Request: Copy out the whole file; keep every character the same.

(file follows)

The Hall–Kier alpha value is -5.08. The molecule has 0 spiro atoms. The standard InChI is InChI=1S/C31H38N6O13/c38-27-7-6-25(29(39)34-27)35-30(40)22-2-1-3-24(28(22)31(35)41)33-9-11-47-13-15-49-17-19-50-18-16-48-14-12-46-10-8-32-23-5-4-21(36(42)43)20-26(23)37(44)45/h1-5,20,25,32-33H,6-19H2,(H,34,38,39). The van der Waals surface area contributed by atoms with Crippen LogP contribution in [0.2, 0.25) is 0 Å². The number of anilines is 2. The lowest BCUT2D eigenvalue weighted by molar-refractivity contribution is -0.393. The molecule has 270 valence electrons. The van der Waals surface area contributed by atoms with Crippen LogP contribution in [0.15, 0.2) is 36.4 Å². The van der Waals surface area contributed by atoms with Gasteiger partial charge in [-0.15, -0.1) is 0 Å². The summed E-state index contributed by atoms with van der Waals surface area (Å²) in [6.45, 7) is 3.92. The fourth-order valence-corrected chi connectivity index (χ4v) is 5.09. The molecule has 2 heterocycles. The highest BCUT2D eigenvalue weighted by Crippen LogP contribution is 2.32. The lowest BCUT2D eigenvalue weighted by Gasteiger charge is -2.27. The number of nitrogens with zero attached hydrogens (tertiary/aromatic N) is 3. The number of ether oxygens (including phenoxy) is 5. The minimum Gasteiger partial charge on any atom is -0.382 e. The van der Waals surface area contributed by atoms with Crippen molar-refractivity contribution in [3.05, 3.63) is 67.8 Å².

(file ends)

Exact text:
The Hall–Kier alpha value is -5.08. The molecule has 0 spiro atoms. The standard InChI is InChI=1S/C31H38N6O13/c38-27-7-6-25(29(39)34-27)35-30(40)22-2-1-3-24(28(22)31(35)41)33-9-11-47-13-15-49-17-19-50-18-16-48-14-12-46-10-8-32-23-5-4-21(36(42)43)20-26(23)37(44)45/h1-5,20,25,32-33H,6-19H2,(H,34,38,39). The van der Waals surface area contributed by atoms with Crippen LogP contribution in [0.2, 0.25) is 0 Å². The number of anilines is 2. The lowest BCUT2D eigenvalue weighted by molar-refractivity contribution is -0.393. The molecule has 270 valence electrons. The van der Waals surface area contributed by atoms with Crippen LogP contribution in [0.15, 0.2) is 36.4 Å². The van der Waals surface area contributed by atoms with Gasteiger partial charge in [-0.15, -0.1) is 0 Å². The summed E-state index contributed by atoms with van der Waals surface area (Å²) in [6.45, 7) is 3.92. The fourth-order valence-corrected chi connectivity index (χ4v) is 5.09. The molecule has 2 heterocycles. The highest BCUT2D eigenvalue weighted by Crippen LogP contribution is 2.32. The lowest BCUT2D eigenvalue weighted by Gasteiger charge is -2.27. The number of nitrogens with zero attached hydrogens (tertiary/aromatic N) is 3. The number of ether oxygens (including phenoxy) is 5. The minimum Gasteiger partial charge on any atom is -0.382 e. The van der Waals surface area contributed by atoms with Crippen molar-refractivity contribution in [3.05, 3.63) is 67.8 Å².